Question: If the wife is unemployed and the husband loses his job while under the court order to pay child support and maintenance, what will happen?
Would he still have to pay child support and maintenance even if he can’t find another job?
Although I am licensed to practice law in Michigan, Cordell & Cordell has many attorneys in Colorado, and I strongly encourage you to consult with an attorney in your state because I can only give you general information. You should not rely upon this information as creating an attorney-client relationship, and you should seek counsel in your area for further instructions and suggestions within the parameters of the laws of your state.
That being said, there are common themes in child support cases among states, one of which is that child support is usually modifiable if a parent loses his job. However, the court may impute income, such as minimum wage, or may determine that he is voluntarily unemployed or underemployed and impute more. The imputation criteria vary by state.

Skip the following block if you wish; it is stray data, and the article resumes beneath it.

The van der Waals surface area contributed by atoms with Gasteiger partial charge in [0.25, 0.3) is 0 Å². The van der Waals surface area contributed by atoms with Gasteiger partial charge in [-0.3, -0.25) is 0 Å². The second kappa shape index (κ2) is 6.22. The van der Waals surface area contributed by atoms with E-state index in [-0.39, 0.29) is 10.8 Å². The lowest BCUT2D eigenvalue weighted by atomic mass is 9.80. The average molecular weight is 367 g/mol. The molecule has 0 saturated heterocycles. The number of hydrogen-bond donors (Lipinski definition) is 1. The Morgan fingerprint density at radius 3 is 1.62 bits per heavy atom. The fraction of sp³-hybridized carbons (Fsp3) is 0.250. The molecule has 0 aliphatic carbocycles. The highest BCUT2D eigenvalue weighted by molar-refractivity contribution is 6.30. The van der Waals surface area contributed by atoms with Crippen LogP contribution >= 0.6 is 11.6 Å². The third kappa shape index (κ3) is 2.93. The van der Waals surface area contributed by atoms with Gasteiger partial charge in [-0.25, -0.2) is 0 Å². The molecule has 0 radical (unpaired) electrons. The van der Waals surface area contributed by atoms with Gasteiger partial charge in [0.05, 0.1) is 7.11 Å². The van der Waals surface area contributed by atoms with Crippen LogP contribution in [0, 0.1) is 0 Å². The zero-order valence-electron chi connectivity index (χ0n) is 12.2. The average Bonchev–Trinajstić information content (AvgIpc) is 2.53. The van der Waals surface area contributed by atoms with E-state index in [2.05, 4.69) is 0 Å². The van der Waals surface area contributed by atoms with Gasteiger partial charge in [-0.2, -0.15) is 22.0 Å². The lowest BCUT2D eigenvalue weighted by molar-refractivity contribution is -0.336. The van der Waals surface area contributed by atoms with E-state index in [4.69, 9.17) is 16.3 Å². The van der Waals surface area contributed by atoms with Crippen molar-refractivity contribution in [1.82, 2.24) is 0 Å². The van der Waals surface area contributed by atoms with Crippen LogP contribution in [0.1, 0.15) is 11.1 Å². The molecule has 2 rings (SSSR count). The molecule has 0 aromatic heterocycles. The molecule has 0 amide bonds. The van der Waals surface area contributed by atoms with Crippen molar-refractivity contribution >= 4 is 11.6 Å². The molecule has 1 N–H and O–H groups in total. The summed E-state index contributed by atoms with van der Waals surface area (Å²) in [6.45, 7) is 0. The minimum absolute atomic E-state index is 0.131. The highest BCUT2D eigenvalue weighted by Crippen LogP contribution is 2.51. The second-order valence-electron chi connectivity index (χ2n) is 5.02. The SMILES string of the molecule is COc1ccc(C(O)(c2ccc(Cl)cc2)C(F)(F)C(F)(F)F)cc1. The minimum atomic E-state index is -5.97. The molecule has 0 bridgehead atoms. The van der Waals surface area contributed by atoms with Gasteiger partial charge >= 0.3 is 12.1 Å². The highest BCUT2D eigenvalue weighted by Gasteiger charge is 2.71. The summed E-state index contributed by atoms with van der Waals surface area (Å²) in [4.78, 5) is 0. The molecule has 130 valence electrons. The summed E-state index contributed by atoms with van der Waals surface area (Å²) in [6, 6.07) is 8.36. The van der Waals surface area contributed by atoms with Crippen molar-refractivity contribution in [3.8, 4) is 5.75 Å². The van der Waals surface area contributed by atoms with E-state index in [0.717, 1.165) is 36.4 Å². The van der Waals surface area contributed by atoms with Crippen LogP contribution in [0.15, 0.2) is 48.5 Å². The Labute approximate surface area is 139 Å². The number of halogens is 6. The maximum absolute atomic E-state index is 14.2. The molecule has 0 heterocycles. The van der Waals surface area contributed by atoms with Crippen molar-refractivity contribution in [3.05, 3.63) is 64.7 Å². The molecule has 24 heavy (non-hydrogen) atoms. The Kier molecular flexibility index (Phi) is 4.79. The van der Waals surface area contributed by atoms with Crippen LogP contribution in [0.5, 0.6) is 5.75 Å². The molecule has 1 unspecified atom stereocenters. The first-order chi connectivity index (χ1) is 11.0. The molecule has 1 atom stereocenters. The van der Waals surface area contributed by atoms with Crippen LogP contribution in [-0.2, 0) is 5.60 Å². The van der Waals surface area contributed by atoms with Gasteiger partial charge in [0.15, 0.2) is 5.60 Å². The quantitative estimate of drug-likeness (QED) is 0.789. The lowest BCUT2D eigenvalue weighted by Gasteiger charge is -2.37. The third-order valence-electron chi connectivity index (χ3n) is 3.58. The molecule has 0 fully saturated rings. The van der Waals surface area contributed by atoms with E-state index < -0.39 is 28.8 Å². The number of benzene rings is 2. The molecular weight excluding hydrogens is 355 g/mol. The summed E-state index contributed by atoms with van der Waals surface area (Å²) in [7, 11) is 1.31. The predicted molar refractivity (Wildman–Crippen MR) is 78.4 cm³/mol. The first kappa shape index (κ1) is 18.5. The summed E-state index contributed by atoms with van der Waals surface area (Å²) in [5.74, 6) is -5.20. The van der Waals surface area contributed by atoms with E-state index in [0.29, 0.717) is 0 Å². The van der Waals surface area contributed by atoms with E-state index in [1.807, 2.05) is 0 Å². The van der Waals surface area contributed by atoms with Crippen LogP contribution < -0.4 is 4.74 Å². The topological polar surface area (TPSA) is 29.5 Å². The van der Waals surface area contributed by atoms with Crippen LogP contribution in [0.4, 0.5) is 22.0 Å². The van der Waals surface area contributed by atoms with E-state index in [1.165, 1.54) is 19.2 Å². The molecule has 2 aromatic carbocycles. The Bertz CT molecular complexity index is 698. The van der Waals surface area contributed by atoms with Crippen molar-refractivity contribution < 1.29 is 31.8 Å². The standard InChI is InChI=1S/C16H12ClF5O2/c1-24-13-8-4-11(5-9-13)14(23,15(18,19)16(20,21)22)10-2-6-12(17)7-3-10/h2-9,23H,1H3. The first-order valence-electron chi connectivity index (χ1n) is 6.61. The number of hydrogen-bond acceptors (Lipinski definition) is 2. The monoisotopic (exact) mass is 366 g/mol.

Unfortunately, your situation is not unique – with our downtrodden economy, I see more and more cases of parents struggling to pay child support when they lose their job. Each case is unique, however, because the outcome is always fact-specific; there are no bright-line rules for support modifications.
You should consult with an attorney in your area to discuss what options, if any, you have based on the particular orders and facts in your case.
Jennifer M. Paine is an Associate Attorney in the Detroit, Michigan office of Cordell & Cordell P.C. She is licensed to practice in Michigan, and has been admitted pro hac vice in Illinois, Ohio, and the United States Court of Federal Claims. Ms. Paine received her BA in English and Mathematics from Albion College and graduated Summa Cum Laude. She received her Juris Doctorate from MSU College of Law and graduated Summa Cum Laude.